Originally Published: October 31, 2010

Week 8: Young Bucs emerging in wide-open NFC

By John Clayton
ESPN.com

Chris Morrison/US PresswireFourth-quarter heroics are becoming commonplace for Josh Freeman and the Buccaneers, who blew a 17-point lead but rallied late to beat Arizona 38-35. Week 8 leaders

Tampa Bay Buccaneers coach Raheem Morris left himself open to criticism last week when he said his team was the best in the NFC.

Someone has to be the best in one of the strangest NFC races in years. Morris' team won its fifth consecutive road game on Sunday (dating to last season), beating the Arizona Cardinals 38-35. And he has a young quarterback, Josh Freeman, who shows the ability to come back in the fourth quarter.

Although it's hard to endorse a team that was blown out in home losses to Pittsburgh and New Orleans, the 5-2 Bucs have a lot going for them. They are one of the few teams stepping up now that the Dallas Cowboys are essentially out of the playoffs at 1-6, the San Francisco 49ers still look flawed at 2-6 and the Minnesota Vikings, at 2-5, look as wobbly and beaten up as Brett Favre's ankle and bloody, stitch-filled chin.

Looking at the NFC overall, the New York Giants are about the hottest team and the Atlanta Falcons look good when they are playing in the Georgia Dome. The Green Bay Packers pulled off a huge road win over the New York Jets, but no one knows how long the Packers can hang in there with a defense that is riddled with injuries.

The Bucs have a supreme test in Week 9 when they visit the Falcons. After that, though, they have winnable games against the Carolina Panthers and 49ers. Morris' team may not be the best, but at least it will hang around longer than the Vikings, Cardinals and Cowboys, three NFC playoff teams from 2009 that seem to be vacating their spots in the tournament.

Here are five things I learned in Week 8.

1. Overthink tank: The lesson learned during the Packers' 9-0 victory over the Jets is not to overthink, just play. Packers coach Mike McCarthy learned that lesson, and was able to get away with it. McCarthy admitted that he adjusted his offense too much in trying to prepare for Rex Ryan's blitz packages and the Jets' strong man-coverage cornerbacks.

"You can't go out there and try to be right all the time," McCarthy said of a game plan that was arguably too conservative. With 26 running plays and a puny 3.1-yard average, the Packers had so many third-and-long situations they converted only two of 14 third downs. "You need to just play," McCarthy said.

Ryan, meanwhile, should also be found guilty of overthinking. He tried a fake punt by Steve Weatherford in the first quarter that came up just short and handed the Packers their first of three field goals. Ryan made two debatable replay challenges (he lost both) that exhausted his chance to challenge in the second half, when he could have successfully overturned a Charles Woodson interception. After the Jets drove to the Packers' 37-yard line in the fourth quarter, Ryan and the offensive staff called for three consecutive intermediate-to-long passes to Jerricho Cotchery, all three of which went incomplete.

Perhaps the worst decision came during the week. Ryan released defensive lineman Howard Green, knowing Green would probably end up in Green Bay. Green helped limit the Jets' running attack to 119 yards on 29 carries. With defensive end Ryan Pickett out with an ankle injury for a second consecutive week, the Packers were signing linemen off the street.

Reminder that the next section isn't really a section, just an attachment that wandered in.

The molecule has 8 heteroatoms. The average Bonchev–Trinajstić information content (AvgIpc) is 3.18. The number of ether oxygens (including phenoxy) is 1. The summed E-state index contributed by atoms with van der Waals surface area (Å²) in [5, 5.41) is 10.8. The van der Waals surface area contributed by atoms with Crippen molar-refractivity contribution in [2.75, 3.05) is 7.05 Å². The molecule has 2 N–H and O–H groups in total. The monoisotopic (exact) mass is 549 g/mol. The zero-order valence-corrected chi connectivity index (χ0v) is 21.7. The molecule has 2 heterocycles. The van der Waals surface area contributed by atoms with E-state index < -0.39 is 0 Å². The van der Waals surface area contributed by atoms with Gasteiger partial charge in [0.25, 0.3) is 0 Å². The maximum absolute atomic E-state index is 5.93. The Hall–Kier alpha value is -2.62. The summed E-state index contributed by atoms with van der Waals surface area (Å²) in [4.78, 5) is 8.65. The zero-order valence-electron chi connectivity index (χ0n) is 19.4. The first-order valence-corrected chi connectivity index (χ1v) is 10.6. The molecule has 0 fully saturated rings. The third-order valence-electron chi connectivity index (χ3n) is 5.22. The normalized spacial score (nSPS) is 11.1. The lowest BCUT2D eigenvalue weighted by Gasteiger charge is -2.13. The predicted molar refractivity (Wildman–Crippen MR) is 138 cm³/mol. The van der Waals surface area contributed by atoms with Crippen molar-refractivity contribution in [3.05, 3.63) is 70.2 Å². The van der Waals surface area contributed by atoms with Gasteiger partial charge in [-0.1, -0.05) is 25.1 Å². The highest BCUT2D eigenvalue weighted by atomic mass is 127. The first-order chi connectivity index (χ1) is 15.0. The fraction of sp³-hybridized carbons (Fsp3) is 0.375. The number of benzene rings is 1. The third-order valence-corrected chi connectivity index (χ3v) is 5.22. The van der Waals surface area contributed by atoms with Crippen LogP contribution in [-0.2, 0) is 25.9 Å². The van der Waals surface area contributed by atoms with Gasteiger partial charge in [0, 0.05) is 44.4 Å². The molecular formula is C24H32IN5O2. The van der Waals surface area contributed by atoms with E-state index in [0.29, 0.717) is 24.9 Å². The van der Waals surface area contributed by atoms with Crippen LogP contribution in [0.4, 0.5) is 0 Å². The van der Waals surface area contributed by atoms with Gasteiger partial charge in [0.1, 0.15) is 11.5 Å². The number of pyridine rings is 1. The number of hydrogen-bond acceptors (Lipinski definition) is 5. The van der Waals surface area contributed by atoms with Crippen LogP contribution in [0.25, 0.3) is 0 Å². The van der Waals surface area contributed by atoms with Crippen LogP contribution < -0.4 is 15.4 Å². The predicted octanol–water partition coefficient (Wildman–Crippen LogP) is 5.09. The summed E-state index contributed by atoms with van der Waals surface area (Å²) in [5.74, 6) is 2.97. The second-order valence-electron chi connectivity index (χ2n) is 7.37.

"We were having training camp during the week," Packers defensive coordinator Dom Capers said.

Give Capers credit for putting together the Packers' first road shutout since 1991. His defense was down four linemen and three linebackers. When Capers noticed the Jets were lining up in three-receiver, two-back sets, he called off the blitz and dropped more players into coverage. That allowed the Packers' secondary to hold Mark Sanchez to only 16 completions in 38 attempts.

2. Continuing the theme ... New Meadowlands Stadium wasn't the only venue that had some overthinking. For Mike Shanahan to bench a healthy Donovan McNabb in the fourth quarter with the Washington Redskins down by only six was amazing. McNabb has 25 fourth-quarter comebacks in his career and his presence in the fourth quarter has been one of the reasons the Redskins already have won as many games as they did last year. Rex Grossman entered and immediately fumbled, giving the Detroit Lions an easy touchdown in a 37-25 win.

"I thought Grossman gave us the best chance to win," Shanahan told reporters. If that's the case, why did the Redskins make the trade for McNabb? According to Shanahan, Grossman is more comfortable with the team's two-minute offense.

In Carolina, the Panthers opened their 20-10 loss to the St. Louis Rams with a flea-flicker that was picked off by linebacker James Laurinaitis. It gave the Rams the ball at the Panthers' 37. After a three-and-out, the Rams tried a 51-yard field goal that was wide left, but it sure set a bad tone for the Panthers' offense.

"Well, it didn't hurt us," Panthers quarterback Matt Moore said. "They ended up missing a field goal, so we kind of started fresh after that. It's not how you want to start, obviously, but we got over it quick."

Not that quickly, though. The Panthers tried another gadget play later in the game and lost 12 yards on a David Gettis reverse.

You also have to think Cardinals coach Ken Whisenhunt is overthinking the quarterback position. Undrafted rookie Max Hall is playing like an undrafted rookie. He's not a factor. Whisenhunt may not trust Derek Anderson, but Anderson gave the Cardinals a spark during the second half of their loss to the Buccaneers. With Matt Leinart gone, the Cardinals have only one option -- Anderson. Whisenhunt and the Cardinals have to live with that fact.